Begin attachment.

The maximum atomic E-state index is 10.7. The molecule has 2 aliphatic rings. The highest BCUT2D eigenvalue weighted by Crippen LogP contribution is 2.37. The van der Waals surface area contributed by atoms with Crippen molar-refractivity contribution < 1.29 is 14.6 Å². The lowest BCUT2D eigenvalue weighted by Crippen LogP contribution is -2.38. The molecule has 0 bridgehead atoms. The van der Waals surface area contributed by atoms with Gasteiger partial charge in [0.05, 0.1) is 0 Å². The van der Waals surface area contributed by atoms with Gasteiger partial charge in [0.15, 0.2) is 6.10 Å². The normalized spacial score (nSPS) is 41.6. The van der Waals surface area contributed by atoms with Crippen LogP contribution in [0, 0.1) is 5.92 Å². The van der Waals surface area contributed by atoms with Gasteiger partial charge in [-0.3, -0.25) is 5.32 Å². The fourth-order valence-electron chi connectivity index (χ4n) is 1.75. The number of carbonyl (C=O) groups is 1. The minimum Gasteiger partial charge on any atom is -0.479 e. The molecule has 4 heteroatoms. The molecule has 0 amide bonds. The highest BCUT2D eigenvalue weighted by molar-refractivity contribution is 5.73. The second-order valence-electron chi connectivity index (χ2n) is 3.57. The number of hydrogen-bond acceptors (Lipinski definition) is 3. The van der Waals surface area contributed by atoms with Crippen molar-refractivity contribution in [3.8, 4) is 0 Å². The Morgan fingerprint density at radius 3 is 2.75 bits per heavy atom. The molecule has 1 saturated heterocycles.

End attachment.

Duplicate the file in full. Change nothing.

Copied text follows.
The maximum atomic E-state index is 10.7. The molecule has 2 aliphatic rings. The highest BCUT2D eigenvalue weighted by Crippen LogP contribution is 2.37. The van der Waals surface area contributed by atoms with Crippen molar-refractivity contribution < 1.29 is 14.6 Å². The lowest BCUT2D eigenvalue weighted by Crippen LogP contribution is -2.38. The molecule has 0 bridgehead atoms. The van der Waals surface area contributed by atoms with Gasteiger partial charge in [0.05, 0.1) is 0 Å². The van der Waals surface area contributed by atoms with Gasteiger partial charge in [0.15, 0.2) is 6.10 Å². The normalized spacial score (nSPS) is 41.6. The van der Waals surface area contributed by atoms with Crippen LogP contribution in [0, 0.1) is 5.92 Å². The van der Waals surface area contributed by atoms with Gasteiger partial charge in [-0.3, -0.25) is 5.32 Å². The fourth-order valence-electron chi connectivity index (χ4n) is 1.75. The number of carbonyl (C=O) groups is 1. The minimum Gasteiger partial charge on any atom is -0.479 e. The molecule has 4 heteroatoms. The molecule has 0 amide bonds. The highest BCUT2D eigenvalue weighted by molar-refractivity contribution is 5.73. The second-order valence-electron chi connectivity index (χ2n) is 3.57. The number of hydrogen-bond acceptors (Lipinski definition) is 3. The van der Waals surface area contributed by atoms with Crippen molar-refractivity contribution in [3.8, 4) is 0 Å². The Morgan fingerprint density at radius 3 is 2.75 bits per heavy atom. The molecule has 1 saturated heterocycles.